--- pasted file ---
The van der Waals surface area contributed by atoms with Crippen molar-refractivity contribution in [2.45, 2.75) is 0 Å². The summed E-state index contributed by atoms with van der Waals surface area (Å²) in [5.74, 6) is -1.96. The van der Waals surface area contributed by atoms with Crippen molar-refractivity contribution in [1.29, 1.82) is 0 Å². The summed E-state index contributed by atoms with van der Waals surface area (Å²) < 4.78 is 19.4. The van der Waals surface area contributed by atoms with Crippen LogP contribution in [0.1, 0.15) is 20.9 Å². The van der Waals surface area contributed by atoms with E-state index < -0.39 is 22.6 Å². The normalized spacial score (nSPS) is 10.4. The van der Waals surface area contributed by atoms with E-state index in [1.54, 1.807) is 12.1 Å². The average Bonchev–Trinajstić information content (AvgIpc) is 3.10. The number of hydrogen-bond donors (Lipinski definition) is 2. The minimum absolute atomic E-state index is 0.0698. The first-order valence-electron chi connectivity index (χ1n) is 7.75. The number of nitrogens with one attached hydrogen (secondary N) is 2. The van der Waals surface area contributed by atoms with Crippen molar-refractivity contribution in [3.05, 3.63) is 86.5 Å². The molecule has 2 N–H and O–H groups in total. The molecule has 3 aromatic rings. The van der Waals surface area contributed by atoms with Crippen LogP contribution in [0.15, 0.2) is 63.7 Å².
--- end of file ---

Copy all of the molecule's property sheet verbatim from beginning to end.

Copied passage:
The van der Waals surface area contributed by atoms with Crippen molar-refractivity contribution in [2.45, 2.75) is 0 Å². The summed E-state index contributed by atoms with van der Waals surface area (Å²) in [5.74, 6) is -1.96. The van der Waals surface area contributed by atoms with Crippen molar-refractivity contribution in [1.29, 1.82) is 0 Å². The summed E-state index contributed by atoms with van der Waals surface area (Å²) < 4.78 is 19.4. The van der Waals surface area contributed by atoms with Crippen LogP contribution in [0.1, 0.15) is 20.9 Å². The van der Waals surface area contributed by atoms with E-state index < -0.39 is 22.6 Å². The normalized spacial score (nSPS) is 10.4. The van der Waals surface area contributed by atoms with E-state index in [1.54, 1.807) is 12.1 Å². The average Bonchev–Trinajstić information content (AvgIpc) is 3.10. The number of hydrogen-bond donors (Lipinski definition) is 2. The minimum absolute atomic E-state index is 0.0698. The first-order valence-electron chi connectivity index (χ1n) is 7.75. The number of nitrogens with one attached hydrogen (secondary N) is 2. The van der Waals surface area contributed by atoms with Crippen molar-refractivity contribution in [3.05, 3.63) is 86.5 Å². The molecule has 2 N–H and O–H groups in total. The molecule has 3 aromatic rings. The van der Waals surface area contributed by atoms with Crippen LogP contribution in [0.15, 0.2) is 63.7 Å².